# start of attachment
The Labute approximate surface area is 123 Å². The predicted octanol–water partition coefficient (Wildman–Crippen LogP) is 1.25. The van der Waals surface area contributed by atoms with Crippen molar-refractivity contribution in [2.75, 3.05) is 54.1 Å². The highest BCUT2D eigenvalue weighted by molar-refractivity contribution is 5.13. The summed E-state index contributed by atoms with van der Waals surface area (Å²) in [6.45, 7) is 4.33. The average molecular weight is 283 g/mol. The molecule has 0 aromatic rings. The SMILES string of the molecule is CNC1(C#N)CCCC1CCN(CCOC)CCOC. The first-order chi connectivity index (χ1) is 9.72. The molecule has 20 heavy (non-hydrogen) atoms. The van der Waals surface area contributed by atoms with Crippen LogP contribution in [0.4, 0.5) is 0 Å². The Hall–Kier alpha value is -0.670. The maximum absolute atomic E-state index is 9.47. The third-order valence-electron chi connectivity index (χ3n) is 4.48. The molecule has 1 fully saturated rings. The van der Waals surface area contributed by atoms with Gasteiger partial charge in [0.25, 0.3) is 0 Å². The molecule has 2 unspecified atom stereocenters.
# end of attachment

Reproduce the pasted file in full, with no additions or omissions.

The Labute approximate surface area is 123 Å². The predicted octanol–water partition coefficient (Wildman–Crippen LogP) is 1.25. The van der Waals surface area contributed by atoms with Crippen molar-refractivity contribution in [2.75, 3.05) is 54.1 Å². The highest BCUT2D eigenvalue weighted by molar-refractivity contribution is 5.13. The summed E-state index contributed by atoms with van der Waals surface area (Å²) in [6.45, 7) is 4.33. The average molecular weight is 283 g/mol. The molecule has 0 aromatic rings. The SMILES string of the molecule is CNC1(C#N)CCCC1CCN(CCOC)CCOC. The first-order chi connectivity index (χ1) is 9.72. The molecule has 20 heavy (non-hydrogen) atoms. The van der Waals surface area contributed by atoms with Crippen LogP contribution in [0.4, 0.5) is 0 Å². The Hall–Kier alpha value is -0.670. The maximum absolute atomic E-state index is 9.47. The third-order valence-electron chi connectivity index (χ3n) is 4.48. The molecule has 1 fully saturated rings. The van der Waals surface area contributed by atoms with Gasteiger partial charge in [0.25, 0.3) is 0 Å². The molecule has 2 unspecified atom stereocenters.